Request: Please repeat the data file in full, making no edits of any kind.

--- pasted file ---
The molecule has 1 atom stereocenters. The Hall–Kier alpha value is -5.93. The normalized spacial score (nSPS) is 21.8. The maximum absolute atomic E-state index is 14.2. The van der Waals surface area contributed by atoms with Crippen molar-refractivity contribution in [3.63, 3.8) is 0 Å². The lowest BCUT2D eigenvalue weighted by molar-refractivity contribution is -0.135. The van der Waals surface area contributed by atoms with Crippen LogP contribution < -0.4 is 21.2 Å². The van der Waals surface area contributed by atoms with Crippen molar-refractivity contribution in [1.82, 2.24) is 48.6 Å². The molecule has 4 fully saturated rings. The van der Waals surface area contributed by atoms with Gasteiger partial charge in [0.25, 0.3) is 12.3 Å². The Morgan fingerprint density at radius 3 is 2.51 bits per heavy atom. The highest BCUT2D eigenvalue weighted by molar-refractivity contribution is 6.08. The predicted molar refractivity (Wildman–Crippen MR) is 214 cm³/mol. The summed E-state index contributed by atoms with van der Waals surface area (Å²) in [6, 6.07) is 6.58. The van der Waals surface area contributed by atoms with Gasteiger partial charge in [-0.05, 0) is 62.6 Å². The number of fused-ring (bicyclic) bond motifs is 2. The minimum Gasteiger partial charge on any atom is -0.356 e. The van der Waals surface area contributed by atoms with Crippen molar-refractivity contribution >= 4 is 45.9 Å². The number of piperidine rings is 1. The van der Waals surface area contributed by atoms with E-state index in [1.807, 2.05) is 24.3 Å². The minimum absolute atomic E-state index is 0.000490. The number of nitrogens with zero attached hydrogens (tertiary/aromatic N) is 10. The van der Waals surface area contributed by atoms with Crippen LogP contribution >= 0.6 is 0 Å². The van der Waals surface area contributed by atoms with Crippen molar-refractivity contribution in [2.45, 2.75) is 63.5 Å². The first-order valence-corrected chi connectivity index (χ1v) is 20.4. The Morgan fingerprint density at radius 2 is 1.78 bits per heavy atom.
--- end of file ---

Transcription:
The molecule has 1 atom stereocenters. The Hall–Kier alpha value is -5.93. The normalized spacial score (nSPS) is 21.8. The maximum absolute atomic E-state index is 14.2. The van der Waals surface area contributed by atoms with Crippen molar-refractivity contribution in [3.63, 3.8) is 0 Å². The lowest BCUT2D eigenvalue weighted by molar-refractivity contribution is -0.135. The van der Waals surface area contributed by atoms with Crippen LogP contribution < -0.4 is 21.2 Å². The van der Waals surface area contributed by atoms with Crippen molar-refractivity contribution in [1.82, 2.24) is 48.6 Å². The molecule has 4 fully saturated rings. The van der Waals surface area contributed by atoms with Gasteiger partial charge in [0.25, 0.3) is 12.3 Å². The Morgan fingerprint density at radius 3 is 2.51 bits per heavy atom. The highest BCUT2D eigenvalue weighted by molar-refractivity contribution is 6.08. The predicted molar refractivity (Wildman–Crippen MR) is 214 cm³/mol. The summed E-state index contributed by atoms with van der Waals surface area (Å²) in [6, 6.07) is 6.58. The van der Waals surface area contributed by atoms with Gasteiger partial charge in [-0.05, 0) is 62.6 Å². The number of fused-ring (bicyclic) bond motifs is 2. The minimum Gasteiger partial charge on any atom is -0.356 e. The van der Waals surface area contributed by atoms with Crippen molar-refractivity contribution >= 4 is 45.9 Å². The number of piperidine rings is 1. The van der Waals surface area contributed by atoms with E-state index in [1.807, 2.05) is 24.3 Å². The minimum absolute atomic E-state index is 0.000490. The number of nitrogens with zero attached hydrogens (tertiary/aromatic N) is 10. The van der Waals surface area contributed by atoms with Crippen LogP contribution >= 0.6 is 0 Å². The van der Waals surface area contributed by atoms with Crippen molar-refractivity contribution in [2.45, 2.75) is 63.5 Å². The first-order valence-corrected chi connectivity index (χ1v) is 20.4. The Morgan fingerprint density at radius 2 is 1.78 bits per heavy atom.